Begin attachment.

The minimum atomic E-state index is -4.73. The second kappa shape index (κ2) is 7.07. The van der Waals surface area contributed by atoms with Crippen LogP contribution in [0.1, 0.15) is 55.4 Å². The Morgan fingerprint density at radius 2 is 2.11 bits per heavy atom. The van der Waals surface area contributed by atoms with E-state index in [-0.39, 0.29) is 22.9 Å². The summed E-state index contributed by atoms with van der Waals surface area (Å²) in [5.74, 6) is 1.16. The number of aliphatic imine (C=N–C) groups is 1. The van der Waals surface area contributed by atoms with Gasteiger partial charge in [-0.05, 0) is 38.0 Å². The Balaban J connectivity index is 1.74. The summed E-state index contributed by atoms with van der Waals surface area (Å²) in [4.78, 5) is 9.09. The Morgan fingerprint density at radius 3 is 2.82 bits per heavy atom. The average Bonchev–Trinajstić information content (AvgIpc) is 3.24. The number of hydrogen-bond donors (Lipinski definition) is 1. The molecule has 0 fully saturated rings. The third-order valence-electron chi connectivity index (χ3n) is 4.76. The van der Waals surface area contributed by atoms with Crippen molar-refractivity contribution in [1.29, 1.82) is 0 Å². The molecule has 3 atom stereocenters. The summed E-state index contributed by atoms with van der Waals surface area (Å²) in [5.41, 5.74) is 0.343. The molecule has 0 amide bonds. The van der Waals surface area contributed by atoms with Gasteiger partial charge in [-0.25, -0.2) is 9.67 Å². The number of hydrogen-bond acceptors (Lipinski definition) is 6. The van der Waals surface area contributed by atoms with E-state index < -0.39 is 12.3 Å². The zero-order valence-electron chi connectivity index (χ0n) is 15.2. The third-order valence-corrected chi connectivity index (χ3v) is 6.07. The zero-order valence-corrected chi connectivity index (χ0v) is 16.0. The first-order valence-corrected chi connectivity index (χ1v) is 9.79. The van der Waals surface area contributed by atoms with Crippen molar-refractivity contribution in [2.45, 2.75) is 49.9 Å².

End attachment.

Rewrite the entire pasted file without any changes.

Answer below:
The minimum atomic E-state index is -4.73. The second kappa shape index (κ2) is 7.07. The van der Waals surface area contributed by atoms with Crippen LogP contribution in [0.1, 0.15) is 55.4 Å². The Morgan fingerprint density at radius 2 is 2.11 bits per heavy atom. The van der Waals surface area contributed by atoms with E-state index in [-0.39, 0.29) is 22.9 Å². The summed E-state index contributed by atoms with van der Waals surface area (Å²) in [5.74, 6) is 1.16. The number of aliphatic imine (C=N–C) groups is 1. The van der Waals surface area contributed by atoms with Gasteiger partial charge in [-0.05, 0) is 38.0 Å². The Balaban J connectivity index is 1.74. The summed E-state index contributed by atoms with van der Waals surface area (Å²) in [4.78, 5) is 9.09. The Morgan fingerprint density at radius 3 is 2.82 bits per heavy atom. The average Bonchev–Trinajstić information content (AvgIpc) is 3.24. The number of hydrogen-bond donors (Lipinski definition) is 1. The molecule has 0 fully saturated rings. The third-order valence-electron chi connectivity index (χ3n) is 4.76. The van der Waals surface area contributed by atoms with Crippen molar-refractivity contribution in [1.29, 1.82) is 0 Å². The molecule has 3 atom stereocenters. The summed E-state index contributed by atoms with van der Waals surface area (Å²) in [5.41, 5.74) is 0.343. The molecule has 0 amide bonds. The van der Waals surface area contributed by atoms with Gasteiger partial charge in [-0.25, -0.2) is 9.67 Å². The number of hydrogen-bond acceptors (Lipinski definition) is 6. The van der Waals surface area contributed by atoms with E-state index < -0.39 is 12.3 Å². The zero-order valence-electron chi connectivity index (χ0n) is 15.2. The third-order valence-corrected chi connectivity index (χ3v) is 6.07. The zero-order valence-corrected chi connectivity index (χ0v) is 16.0. The first-order valence-corrected chi connectivity index (χ1v) is 9.79. The van der Waals surface area contributed by atoms with Crippen molar-refractivity contribution in [2.45, 2.75) is 49.9 Å².